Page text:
Flannery: A Life of Flannery O’Connor

How on earth did my mom not drive me straight into the arms of Flannery, seeing that we were both intellectual writerly types in the sparsely populated Catholic South? Perhaps because Flannery was too controversial, too vulgar. As a result of reading Gooch’s bio, I’ll pick up a copy of her short stories and take her for another spin. Why the resurgence of Southern writers in the 50s and 60s? “Because we lost the war.”

Flannery was supposedly deeply influenced by the early death of her father to the disease that would eventually kill her, lupus, “the wolf within.” Her bones deteriorated, along with her kidneys, which stopped working when she was 39, when she slipped into a coma and expired.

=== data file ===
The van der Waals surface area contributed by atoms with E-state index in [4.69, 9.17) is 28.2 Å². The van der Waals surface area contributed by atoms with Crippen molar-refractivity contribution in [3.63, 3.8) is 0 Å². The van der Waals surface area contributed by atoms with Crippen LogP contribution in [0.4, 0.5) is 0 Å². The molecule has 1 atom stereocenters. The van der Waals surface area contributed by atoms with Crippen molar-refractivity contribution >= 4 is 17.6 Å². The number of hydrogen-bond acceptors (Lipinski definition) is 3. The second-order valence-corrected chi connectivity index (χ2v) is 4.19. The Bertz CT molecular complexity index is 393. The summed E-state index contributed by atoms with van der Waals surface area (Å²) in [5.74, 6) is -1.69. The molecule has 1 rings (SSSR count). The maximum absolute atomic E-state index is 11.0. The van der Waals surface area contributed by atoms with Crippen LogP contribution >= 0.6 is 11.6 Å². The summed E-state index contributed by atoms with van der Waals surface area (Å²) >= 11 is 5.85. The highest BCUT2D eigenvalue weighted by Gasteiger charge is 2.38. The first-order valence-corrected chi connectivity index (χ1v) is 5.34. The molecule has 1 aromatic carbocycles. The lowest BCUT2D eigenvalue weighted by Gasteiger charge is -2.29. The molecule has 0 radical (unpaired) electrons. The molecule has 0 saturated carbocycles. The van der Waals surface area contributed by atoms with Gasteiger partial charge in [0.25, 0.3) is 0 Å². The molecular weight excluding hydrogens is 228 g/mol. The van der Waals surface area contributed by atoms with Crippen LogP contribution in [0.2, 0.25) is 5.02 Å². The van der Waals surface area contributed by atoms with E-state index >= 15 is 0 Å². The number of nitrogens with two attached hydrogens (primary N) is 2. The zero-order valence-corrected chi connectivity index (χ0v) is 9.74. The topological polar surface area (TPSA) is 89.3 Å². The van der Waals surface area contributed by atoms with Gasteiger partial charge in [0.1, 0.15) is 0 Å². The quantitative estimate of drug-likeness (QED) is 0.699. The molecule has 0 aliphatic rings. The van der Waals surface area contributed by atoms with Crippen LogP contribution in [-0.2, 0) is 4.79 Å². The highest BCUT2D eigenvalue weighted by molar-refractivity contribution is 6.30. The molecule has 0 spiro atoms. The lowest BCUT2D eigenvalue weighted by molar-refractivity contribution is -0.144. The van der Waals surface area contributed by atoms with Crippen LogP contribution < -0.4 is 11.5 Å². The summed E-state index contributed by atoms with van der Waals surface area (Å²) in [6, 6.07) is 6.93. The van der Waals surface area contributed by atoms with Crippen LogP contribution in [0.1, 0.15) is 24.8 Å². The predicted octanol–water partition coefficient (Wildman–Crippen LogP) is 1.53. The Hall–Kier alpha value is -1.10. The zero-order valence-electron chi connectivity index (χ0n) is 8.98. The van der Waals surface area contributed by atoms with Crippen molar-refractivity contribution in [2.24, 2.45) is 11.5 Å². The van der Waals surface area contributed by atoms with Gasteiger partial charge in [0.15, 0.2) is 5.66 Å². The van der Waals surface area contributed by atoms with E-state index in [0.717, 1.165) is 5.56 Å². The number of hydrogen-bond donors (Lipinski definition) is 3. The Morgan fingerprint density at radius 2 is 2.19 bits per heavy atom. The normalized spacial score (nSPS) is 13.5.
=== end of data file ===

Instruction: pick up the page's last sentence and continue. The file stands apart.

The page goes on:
Growing up, she was dedicated to writing, not really into the other social acts of people her age, never really having a beau. She determined to live the single life, to write 4 hours a day, eventually getting recommendations to get into the Iowa writing program, and later, the mythical Yaddo, a colony for artists/writers to explore and create and be fed and housed. She lived away from Milledgeville between age 20 and 25 then ends up back in the bird sanctuary after being diagnosed with lupus. Living the remainder of her life with her mother on their dairy farm, Andalusia, in Milledgeville, she has tense relations between her ultra-correct Southern domineering mother. Flannery orders a pair of peahens (peacocks) which then get the spotlight from visiting media whenever they arrive. Flannery also featured in a Pathe film from the 30s as a young girl, showing off her chicken that was taught to walk backwards.